“The Nashville Symphony cut its operating loss to $2.4 million in fiscal year 2014, down from $11 million the year prior, according to an annual audit,” writes E.J. Boyer in Monday’s (3/16) Nashville Business Journal. “The loss—an improvement of 78 percent—comes just one year after the symphony avoided bankruptcy and a foreclosure sale on its Schermerhorn Symphony Center by striking a favorable debt-restructuring deal at the final hour…. ‘We’ve made tremendous progress, quite dramatic progress, actually,’ said symphony CEO Alan Valentine…. Symphony CFO Chad Boyd, who was hired in early 2014, said the organization’s focus has been to reduce that operating loss.…  The symphony … continued to cut expenses in fiscal year 2014, including $1 million in salary expense, due to across-the-board cuts at the administration and musician level, and $900,000 in general operating expenses. (Musician wages were since reinstated slightly under a four-year deal reached last fall). But looking ahead, Valentine said cost-cutting will be less drastic…. Valentine noted that morale … is improved, and donors are beginning to ask less about the financials and more about the programming, which to him, signifies a turning of the tide…. ‘The future of the symphony looks bright,’ he said.”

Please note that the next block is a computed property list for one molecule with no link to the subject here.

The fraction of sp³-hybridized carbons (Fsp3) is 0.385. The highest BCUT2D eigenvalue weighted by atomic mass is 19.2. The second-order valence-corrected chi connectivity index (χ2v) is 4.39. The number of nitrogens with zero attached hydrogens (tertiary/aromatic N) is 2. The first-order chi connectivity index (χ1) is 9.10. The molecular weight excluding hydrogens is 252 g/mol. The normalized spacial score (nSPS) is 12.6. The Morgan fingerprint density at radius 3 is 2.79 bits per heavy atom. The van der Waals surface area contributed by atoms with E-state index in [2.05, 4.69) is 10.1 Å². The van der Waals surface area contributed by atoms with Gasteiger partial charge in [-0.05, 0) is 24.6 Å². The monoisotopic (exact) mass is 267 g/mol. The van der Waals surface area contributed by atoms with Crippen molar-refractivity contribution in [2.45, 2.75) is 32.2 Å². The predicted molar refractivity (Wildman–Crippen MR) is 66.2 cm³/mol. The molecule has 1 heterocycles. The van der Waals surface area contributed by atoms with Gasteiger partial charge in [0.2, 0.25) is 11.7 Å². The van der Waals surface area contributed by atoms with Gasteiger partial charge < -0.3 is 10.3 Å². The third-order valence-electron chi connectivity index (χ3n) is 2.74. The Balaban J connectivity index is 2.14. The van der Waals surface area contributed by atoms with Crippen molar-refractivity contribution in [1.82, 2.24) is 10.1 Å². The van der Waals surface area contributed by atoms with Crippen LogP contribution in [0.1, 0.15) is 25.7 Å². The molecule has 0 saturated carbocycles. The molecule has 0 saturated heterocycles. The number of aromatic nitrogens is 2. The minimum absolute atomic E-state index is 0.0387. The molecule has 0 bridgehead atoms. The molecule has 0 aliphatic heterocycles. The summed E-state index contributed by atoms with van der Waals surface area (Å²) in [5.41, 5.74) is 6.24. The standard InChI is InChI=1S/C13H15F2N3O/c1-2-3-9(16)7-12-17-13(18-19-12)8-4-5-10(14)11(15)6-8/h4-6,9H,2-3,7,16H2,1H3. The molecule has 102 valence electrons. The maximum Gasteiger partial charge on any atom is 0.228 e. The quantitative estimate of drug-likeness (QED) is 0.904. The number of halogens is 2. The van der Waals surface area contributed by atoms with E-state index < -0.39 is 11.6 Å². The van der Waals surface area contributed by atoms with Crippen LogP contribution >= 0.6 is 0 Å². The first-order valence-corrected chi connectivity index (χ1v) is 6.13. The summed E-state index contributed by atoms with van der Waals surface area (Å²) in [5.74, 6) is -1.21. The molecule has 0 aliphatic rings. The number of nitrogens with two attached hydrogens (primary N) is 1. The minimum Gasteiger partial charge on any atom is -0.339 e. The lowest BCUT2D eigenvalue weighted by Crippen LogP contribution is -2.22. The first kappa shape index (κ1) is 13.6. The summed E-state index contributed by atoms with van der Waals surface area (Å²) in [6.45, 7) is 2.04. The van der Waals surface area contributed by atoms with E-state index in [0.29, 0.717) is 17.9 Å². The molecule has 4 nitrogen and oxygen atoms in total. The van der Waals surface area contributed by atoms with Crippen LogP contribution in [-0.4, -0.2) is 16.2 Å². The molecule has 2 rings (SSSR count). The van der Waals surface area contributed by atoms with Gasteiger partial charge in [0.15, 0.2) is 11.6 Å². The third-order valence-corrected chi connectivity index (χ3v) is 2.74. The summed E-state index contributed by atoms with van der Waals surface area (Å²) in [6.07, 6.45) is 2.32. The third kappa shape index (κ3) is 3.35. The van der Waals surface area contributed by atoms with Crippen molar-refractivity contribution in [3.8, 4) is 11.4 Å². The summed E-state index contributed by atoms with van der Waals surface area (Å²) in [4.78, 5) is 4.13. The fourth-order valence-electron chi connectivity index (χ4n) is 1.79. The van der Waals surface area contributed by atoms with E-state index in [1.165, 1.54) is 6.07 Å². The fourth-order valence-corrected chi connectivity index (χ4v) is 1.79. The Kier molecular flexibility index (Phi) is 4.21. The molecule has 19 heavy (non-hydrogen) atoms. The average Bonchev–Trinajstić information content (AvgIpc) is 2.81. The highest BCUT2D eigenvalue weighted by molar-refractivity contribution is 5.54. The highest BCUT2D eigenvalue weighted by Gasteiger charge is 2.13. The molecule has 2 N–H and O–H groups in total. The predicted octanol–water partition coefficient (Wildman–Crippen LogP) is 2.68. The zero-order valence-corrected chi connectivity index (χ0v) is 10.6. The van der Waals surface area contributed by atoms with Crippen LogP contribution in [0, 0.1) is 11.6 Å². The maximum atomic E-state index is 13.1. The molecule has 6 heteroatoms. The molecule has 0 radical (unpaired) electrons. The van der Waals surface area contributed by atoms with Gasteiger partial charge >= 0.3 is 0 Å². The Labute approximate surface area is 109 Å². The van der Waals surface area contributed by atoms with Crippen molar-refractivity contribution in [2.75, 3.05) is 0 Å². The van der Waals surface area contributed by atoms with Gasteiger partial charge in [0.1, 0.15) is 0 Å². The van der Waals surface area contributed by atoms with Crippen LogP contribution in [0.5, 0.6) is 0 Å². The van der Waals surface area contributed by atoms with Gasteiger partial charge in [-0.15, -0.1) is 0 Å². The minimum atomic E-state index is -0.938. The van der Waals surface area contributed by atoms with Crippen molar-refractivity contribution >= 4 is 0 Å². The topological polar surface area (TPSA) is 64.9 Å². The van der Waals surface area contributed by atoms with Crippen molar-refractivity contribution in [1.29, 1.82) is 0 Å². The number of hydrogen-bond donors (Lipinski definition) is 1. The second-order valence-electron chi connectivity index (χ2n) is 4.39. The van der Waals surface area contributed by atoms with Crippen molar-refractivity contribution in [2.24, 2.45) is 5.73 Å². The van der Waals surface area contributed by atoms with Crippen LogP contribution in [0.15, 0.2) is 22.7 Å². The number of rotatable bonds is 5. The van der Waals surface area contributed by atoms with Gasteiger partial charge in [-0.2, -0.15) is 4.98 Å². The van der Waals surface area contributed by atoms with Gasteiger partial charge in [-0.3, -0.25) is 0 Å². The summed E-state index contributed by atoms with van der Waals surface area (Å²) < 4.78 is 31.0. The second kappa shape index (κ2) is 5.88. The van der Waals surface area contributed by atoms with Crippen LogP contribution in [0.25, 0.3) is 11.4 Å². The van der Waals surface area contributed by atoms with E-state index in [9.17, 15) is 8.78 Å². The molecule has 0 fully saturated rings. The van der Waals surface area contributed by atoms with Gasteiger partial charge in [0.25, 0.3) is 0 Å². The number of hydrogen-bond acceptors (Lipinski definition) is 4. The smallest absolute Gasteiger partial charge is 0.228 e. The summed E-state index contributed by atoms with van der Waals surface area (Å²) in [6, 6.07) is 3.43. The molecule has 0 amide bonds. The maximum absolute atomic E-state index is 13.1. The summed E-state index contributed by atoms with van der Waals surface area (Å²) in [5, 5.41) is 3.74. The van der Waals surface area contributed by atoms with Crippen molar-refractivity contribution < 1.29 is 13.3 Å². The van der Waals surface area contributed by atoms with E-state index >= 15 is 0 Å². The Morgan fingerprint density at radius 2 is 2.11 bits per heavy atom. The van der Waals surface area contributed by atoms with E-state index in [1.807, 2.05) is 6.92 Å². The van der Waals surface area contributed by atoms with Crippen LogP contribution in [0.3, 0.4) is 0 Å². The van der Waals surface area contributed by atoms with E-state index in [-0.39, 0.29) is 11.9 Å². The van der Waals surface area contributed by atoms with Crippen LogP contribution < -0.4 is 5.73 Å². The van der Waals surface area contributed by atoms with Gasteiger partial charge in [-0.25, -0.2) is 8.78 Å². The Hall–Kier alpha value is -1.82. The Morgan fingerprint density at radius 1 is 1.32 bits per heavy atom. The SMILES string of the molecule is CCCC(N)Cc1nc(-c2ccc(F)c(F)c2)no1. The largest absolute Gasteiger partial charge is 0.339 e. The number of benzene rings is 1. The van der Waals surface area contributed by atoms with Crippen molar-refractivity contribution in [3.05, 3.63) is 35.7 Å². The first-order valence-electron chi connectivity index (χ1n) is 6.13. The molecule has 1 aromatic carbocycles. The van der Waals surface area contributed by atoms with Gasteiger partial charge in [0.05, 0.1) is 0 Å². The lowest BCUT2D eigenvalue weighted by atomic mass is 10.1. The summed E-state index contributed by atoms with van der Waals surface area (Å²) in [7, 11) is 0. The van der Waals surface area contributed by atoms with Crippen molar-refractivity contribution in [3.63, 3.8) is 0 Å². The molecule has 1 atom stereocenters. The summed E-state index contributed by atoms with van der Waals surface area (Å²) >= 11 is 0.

Posted March 23, 2015